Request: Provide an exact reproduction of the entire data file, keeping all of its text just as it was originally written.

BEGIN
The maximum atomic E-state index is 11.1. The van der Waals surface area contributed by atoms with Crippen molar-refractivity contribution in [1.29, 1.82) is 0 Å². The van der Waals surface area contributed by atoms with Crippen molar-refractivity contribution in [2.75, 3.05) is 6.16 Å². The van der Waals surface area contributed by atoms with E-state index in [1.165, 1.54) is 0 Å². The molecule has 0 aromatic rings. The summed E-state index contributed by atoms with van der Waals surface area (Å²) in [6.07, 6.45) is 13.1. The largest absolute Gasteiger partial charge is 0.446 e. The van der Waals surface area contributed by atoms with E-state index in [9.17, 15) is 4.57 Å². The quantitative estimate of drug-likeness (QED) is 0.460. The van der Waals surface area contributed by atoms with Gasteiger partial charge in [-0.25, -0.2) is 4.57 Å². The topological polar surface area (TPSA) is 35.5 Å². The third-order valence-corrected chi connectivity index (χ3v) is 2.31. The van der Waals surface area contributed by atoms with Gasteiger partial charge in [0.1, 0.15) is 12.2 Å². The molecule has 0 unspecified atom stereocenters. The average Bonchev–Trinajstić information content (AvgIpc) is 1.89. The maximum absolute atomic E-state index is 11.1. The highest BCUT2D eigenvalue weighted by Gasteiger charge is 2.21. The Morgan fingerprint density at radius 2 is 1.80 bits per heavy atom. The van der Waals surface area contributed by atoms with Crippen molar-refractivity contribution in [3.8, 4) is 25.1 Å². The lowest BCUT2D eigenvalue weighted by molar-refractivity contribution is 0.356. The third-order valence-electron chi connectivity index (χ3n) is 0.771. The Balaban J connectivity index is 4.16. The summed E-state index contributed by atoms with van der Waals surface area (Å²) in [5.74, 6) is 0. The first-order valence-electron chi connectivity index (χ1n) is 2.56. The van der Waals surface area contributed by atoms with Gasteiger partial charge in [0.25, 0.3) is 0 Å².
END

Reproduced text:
The maximum atomic E-state index is 11.1. The van der Waals surface area contributed by atoms with Crippen molar-refractivity contribution in [1.29, 1.82) is 0 Å². The van der Waals surface area contributed by atoms with Crippen molar-refractivity contribution in [2.75, 3.05) is 6.16 Å². The van der Waals surface area contributed by atoms with E-state index in [1.165, 1.54) is 0 Å². The molecule has 0 aromatic rings. The summed E-state index contributed by atoms with van der Waals surface area (Å²) in [6.07, 6.45) is 13.1. The largest absolute Gasteiger partial charge is 0.446 e. The van der Waals surface area contributed by atoms with E-state index in [9.17, 15) is 4.57 Å². The quantitative estimate of drug-likeness (QED) is 0.460. The van der Waals surface area contributed by atoms with Gasteiger partial charge in [-0.25, -0.2) is 4.57 Å². The topological polar surface area (TPSA) is 35.5 Å². The third-order valence-corrected chi connectivity index (χ3v) is 2.31. The van der Waals surface area contributed by atoms with Gasteiger partial charge in [0.1, 0.15) is 12.2 Å². The molecule has 0 unspecified atom stereocenters. The average Bonchev–Trinajstić information content (AvgIpc) is 1.89. The maximum absolute atomic E-state index is 11.1. The highest BCUT2D eigenvalue weighted by Gasteiger charge is 2.21. The Morgan fingerprint density at radius 2 is 1.80 bits per heavy atom. The van der Waals surface area contributed by atoms with Crippen molar-refractivity contribution in [3.8, 4) is 25.1 Å². The lowest BCUT2D eigenvalue weighted by molar-refractivity contribution is 0.356. The third-order valence-electron chi connectivity index (χ3n) is 0.771. The Balaban J connectivity index is 4.16. The summed E-state index contributed by atoms with van der Waals surface area (Å²) in [5.74, 6) is 0. The first-order valence-electron chi connectivity index (χ1n) is 2.56. The van der Waals surface area contributed by atoms with Gasteiger partial charge in [0.25, 0.3) is 0 Å².